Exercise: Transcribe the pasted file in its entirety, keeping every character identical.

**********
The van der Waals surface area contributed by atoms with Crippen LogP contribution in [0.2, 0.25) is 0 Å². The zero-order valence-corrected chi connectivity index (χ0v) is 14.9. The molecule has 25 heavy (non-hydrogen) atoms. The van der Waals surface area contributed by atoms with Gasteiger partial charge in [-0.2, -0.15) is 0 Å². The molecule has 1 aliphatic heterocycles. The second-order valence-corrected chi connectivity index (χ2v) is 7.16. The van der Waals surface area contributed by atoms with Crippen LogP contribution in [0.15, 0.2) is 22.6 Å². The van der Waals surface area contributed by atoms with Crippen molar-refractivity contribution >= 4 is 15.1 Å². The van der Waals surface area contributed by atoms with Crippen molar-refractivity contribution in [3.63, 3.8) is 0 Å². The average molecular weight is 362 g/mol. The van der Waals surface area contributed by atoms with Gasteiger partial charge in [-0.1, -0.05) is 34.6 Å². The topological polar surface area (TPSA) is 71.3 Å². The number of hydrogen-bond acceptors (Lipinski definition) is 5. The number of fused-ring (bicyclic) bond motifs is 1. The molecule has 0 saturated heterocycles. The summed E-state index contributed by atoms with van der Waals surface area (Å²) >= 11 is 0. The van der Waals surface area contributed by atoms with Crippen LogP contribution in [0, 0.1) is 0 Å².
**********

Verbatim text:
The van der Waals surface area contributed by atoms with Crippen LogP contribution in [0.2, 0.25) is 0 Å². The zero-order valence-corrected chi connectivity index (χ0v) is 14.9. The molecule has 25 heavy (non-hydrogen) atoms. The van der Waals surface area contributed by atoms with Gasteiger partial charge in [-0.2, -0.15) is 0 Å². The molecule has 1 aliphatic heterocycles. The second-order valence-corrected chi connectivity index (χ2v) is 7.16. The van der Waals surface area contributed by atoms with Crippen LogP contribution in [0.15, 0.2) is 22.6 Å². The van der Waals surface area contributed by atoms with Crippen molar-refractivity contribution >= 4 is 15.1 Å². The van der Waals surface area contributed by atoms with Crippen molar-refractivity contribution in [3.63, 3.8) is 0 Å². The average molecular weight is 362 g/mol. The van der Waals surface area contributed by atoms with Gasteiger partial charge in [-0.1, -0.05) is 34.6 Å². The topological polar surface area (TPSA) is 71.3 Å². The number of hydrogen-bond acceptors (Lipinski definition) is 5. The number of fused-ring (bicyclic) bond motifs is 1. The molecule has 0 saturated heterocycles. The summed E-state index contributed by atoms with van der Waals surface area (Å²) >= 11 is 0. The van der Waals surface area contributed by atoms with Crippen LogP contribution in [0, 0.1) is 0 Å².